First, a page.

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In June last year, Wohanka outlined FortisÆs ambitions in Asia to AsianInvestor. These included pursuing three streams of business: selling global funds to Asia, selling Asia product to global investors, and manufacturing onshore product for local investors.
Fortis InvestmentsÆ Asia operations only went live in 2004, and its early years involved creating local-currency products for onshore clients in Japan and Indonesia, as well as forging a joint venture in China, Fortis Haitong Fund Management. India and Korea remained areas of interest.
From a European to a global firm
In a recent interview with AsianInvestor he makes plain the newly integrated company is meant to further Fortis InvestmentsÆ original goals, which include ensuring Asia comprises 25%-30% of both staff and revenue by 2010. The deal has immediately brought the firm close to that mark (25% of staff and 23% of revenues in the combined entity now come from Asia including Japan).
ôGiven the growth rate in Asia, I expect the region to overtake Europe as the biggest contributor to our business by 2010 or 2011,ö he says. The combined entity now sources around Ç20 billion ($30.1 billion) from Asia-Pacific.
The ABN Amro deal will involve cost synergies in Europe, where the two groups have many duplications, but not in Asia or the Americas. As a result, Asia now plays a bigger role in the combined business than it did in the individual ones. ôBoth Fortis and ABN Amro were Eurocentric businesses but this has changed completely,ö Wohanka adds.
The combined firm will be called Fortis Investments but for certain countries or businesses, such as the Taiwan market, will retain the ABN Amro brand for a while. But in some places the name can be scrapped, such as India, where the affiliation with a bank was counterproductive when it came to getting on other consumer banksÆ shelves.
No decision has been made regarding Fortis Haitong and the inherited ABN Amro Teda fund joint ventures in China. They could be merged, one could be sold, or another solution found. Any decision will involve the JV partners and the mainland regulators. ôBut we wonÆt touch either brand,ö Wohanka says.
Distribution in Asia, unlike in Europe, should not be affected much. Fortis Insurance has long been an important channel for Fortis Investments, and now it will have the ABN Amro product suite to market as well; ABN Amro didnÆt have an insurance affiliate. Similarly, Fortis Group bought ABN AmroÆs private bank and will integrate this into Fortis GroupÆ private bank, so both will continue to provide funds from both sides.
Retail bank distribution is a little trickier: ABN AmroÆs consumer banks in Indonesia and India will go to RBS, which along with Fortis and Bank Santander comprised the trio of institutions that have carved up ABN Amro Group.
Fortis is now negotiating a distribution deal with RBS in the hope it can retain these channels along similar pricing lines. RBS does not have an affiliated fund-management company so Wohanka expects the relationship will be maintained.
Regional executives and teams
Functionally, the Asia region (including Japan, Australia and the Middle East) will be headed by Stewart Edgar, who is technically based in Europe but will spend most of his time in Asia. Asian operations will be based out of Hong Kong, and the region will have its own functional chiefs in areas such as investment management, business development and operations.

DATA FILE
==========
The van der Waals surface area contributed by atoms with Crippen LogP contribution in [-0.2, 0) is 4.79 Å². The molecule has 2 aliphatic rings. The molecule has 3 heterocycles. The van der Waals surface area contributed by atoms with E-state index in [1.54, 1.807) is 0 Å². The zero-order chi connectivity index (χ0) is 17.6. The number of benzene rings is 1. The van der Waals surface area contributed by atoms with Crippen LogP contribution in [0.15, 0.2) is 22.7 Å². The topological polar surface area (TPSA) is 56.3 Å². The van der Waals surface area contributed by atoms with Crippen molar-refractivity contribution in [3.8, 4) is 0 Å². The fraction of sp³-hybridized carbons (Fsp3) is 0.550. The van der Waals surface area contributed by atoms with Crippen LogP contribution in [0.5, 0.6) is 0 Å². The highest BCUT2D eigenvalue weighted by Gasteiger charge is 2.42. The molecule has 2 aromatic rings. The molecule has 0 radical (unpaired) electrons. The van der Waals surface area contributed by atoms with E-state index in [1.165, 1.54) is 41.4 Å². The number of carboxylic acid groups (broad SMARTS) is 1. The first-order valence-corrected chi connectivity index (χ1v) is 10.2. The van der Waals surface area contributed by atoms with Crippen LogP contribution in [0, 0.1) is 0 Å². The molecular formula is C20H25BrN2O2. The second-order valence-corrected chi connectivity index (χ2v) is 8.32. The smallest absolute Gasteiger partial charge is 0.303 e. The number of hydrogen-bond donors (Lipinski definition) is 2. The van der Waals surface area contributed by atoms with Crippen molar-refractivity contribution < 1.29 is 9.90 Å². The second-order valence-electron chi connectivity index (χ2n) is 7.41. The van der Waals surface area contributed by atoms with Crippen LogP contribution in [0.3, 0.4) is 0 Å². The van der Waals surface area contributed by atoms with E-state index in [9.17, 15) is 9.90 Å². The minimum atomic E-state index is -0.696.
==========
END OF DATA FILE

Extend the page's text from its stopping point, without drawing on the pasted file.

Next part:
Alex Ng, the former Asia CIO at ABN Amro, will serve as deputy head of investment for each locality in the region. He will also serve as CEO of the Hong Kong hub, responsible for Singapore, Taiwan, Korea and the China rep office.
Mark te Riele, who had served as MD for Fortis InvestmentÆs pre-acquisition Asia business, has been named EdgarÆs deputy head of new business development for the region as well as head of distribution partners.
Henk Ruitenberg, another ABN Amro veteran, has been named head of institutional clients for Asia-Pacific and regional head of marketing. Compliance, legal and risk management for the region falls under Andrew Turner.
Wohanka notes both Fortis and ABN Amro had a geographic/functional matrix for management so integrating the two teams has been relatively straightforward. There have been areas of overlap, however, for certain investment teams. Some had to go, a decision finalised in January.
ABN AmroÆs existing investment teams in Asian fixed income and Australian and Indian equities remain û areas where Fortis never had a business. But there was overlap in other asset classes: Fortis retains its teams for Japan equities and pan-Asia equities, while it kept ABN AmroÆs teams for China, Hong Kong, India and Australia equities. In these areas the other sideÆs team has been disbanded.
There was never much overlap in sales and marketing, however, and the business growth is such that every hand is required. The exception is for Arne Lindman, ABN Amro Asset ManagementÆs CEO for Asia, who will leave the company when the two entities are legally merged at the end of March.
On the agenda
The final change involves operations, where the firms had different philosophies. ABN Amro outsourced its middle office to State Street. Fortis prefers to do things in-house, including IT-related matters. Fortis wants to create an IT and operations hub for Asia (which is a change for the firm, which previously had everything centralised in Europe).
A year ago Fortis wanted to build businesses onshore in Korea and India. The ABN Amro acquisition has delivered a healthy India operation. ôNow we have the geographical spread we wanted except for Korea,ö Wohanka says. ôAnd we want to be prominent, not number 15.ö
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